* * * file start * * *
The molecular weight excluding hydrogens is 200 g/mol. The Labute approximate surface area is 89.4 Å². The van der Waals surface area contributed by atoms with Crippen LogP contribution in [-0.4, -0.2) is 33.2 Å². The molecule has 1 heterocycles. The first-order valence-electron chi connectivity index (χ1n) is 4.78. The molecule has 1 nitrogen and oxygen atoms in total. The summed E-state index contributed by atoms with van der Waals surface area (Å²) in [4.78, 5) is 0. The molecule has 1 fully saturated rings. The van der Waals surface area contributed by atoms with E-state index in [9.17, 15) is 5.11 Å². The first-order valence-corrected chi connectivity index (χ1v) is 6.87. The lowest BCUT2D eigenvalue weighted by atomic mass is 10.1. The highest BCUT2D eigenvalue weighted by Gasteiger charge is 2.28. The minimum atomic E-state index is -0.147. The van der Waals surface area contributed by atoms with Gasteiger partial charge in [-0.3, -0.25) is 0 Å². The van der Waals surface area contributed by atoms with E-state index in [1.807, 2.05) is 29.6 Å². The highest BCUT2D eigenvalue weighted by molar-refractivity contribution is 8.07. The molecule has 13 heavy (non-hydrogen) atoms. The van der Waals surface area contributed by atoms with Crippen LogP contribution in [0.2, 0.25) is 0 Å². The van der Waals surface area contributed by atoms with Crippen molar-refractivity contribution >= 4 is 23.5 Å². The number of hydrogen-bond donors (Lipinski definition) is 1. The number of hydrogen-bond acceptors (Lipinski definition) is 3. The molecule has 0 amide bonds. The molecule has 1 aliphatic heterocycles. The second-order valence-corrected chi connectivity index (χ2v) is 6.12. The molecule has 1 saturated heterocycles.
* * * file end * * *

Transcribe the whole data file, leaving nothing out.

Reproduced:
The molecular weight excluding hydrogens is 200 g/mol. The Labute approximate surface area is 89.4 Å². The van der Waals surface area contributed by atoms with Crippen LogP contribution in [-0.4, -0.2) is 33.2 Å². The molecule has 1 heterocycles. The first-order valence-electron chi connectivity index (χ1n) is 4.78. The molecule has 1 nitrogen and oxygen atoms in total. The summed E-state index contributed by atoms with van der Waals surface area (Å²) in [4.78, 5) is 0. The molecule has 1 fully saturated rings. The van der Waals surface area contributed by atoms with E-state index in [9.17, 15) is 5.11 Å². The first-order valence-corrected chi connectivity index (χ1v) is 6.87. The lowest BCUT2D eigenvalue weighted by atomic mass is 10.1. The highest BCUT2D eigenvalue weighted by Gasteiger charge is 2.28. The minimum atomic E-state index is -0.147. The van der Waals surface area contributed by atoms with Gasteiger partial charge in [-0.3, -0.25) is 0 Å². The van der Waals surface area contributed by atoms with E-state index in [1.807, 2.05) is 29.6 Å². The highest BCUT2D eigenvalue weighted by molar-refractivity contribution is 8.07. The molecule has 13 heavy (non-hydrogen) atoms. The van der Waals surface area contributed by atoms with Crippen LogP contribution in [0.2, 0.25) is 0 Å². The van der Waals surface area contributed by atoms with Crippen molar-refractivity contribution >= 4 is 23.5 Å². The number of hydrogen-bond donors (Lipinski definition) is 1. The number of hydrogen-bond acceptors (Lipinski definition) is 3. The molecule has 0 amide bonds. The molecule has 1 aliphatic heterocycles. The second-order valence-corrected chi connectivity index (χ2v) is 6.12. The molecule has 1 saturated heterocycles.